The arguments presented in the Sept. 18 editorial, “Pardon Mr. Chen to help Taiwan,” are rather messy. Are you arguing that it is not in the public interest to prosecute, or to give former Taiwan President Chen Shui-bian a lesser sentence? You don’t say which.
“Justice should be blind,” according to the editorial, but it goes on to argue that justice wasn’t blind — it was politically biased. Then the editorial states that Chen might have been guilty since the evidence seemed compelling. OK, I see the two sides to this. Still, if Chen is guilty, shouldn’t justice be seen to have been done?
The suggestion in the editorial that the prosecution of Chen could ferment unrest doesn’t seem to recognize the disillusionment of somebody who sees a politician who came to power on an anti-sleaze ticket found guilty of sleaze in a big way and then let off or treated more leniently — as if the rich had a law of their own.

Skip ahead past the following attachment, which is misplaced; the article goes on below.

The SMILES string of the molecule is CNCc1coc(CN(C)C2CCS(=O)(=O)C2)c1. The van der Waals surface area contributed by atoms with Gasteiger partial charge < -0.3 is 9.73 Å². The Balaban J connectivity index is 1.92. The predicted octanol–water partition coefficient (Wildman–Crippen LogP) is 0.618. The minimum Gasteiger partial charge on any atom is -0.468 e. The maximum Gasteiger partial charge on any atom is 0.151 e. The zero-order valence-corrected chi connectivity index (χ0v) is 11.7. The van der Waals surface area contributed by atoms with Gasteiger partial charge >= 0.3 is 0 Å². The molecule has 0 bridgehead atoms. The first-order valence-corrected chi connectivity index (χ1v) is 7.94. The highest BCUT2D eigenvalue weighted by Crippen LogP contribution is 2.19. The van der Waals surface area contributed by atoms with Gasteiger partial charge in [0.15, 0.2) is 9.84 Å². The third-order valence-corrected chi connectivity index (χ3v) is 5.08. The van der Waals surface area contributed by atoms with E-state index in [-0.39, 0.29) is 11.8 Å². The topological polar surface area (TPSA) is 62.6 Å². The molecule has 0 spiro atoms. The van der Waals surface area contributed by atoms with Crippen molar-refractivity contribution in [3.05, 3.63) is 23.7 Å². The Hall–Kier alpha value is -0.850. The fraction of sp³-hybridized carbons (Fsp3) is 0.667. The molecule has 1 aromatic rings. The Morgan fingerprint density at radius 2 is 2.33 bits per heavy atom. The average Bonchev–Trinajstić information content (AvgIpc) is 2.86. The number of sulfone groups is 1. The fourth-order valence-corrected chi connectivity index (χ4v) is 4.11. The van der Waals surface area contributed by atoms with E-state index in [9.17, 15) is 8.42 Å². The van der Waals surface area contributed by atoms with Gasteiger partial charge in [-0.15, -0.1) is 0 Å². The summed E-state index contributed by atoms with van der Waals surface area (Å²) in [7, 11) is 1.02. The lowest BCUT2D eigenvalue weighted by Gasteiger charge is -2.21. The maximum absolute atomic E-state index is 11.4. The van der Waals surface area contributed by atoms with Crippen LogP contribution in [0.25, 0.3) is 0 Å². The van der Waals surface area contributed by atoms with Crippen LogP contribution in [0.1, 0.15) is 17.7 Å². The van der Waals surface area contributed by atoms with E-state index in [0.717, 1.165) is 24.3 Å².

In the situation set out, the editorial’s conclusion surely must be that this is a mess in which there can no longer be any winners — that the chance of a credible conviction was lost as soon as the judicial process was seen to be politicized. Yet, “Mr. Clean” is in fact very corrupt, and the judicial process is not credible if it gives him a lesser sentence than to another fallen angel.
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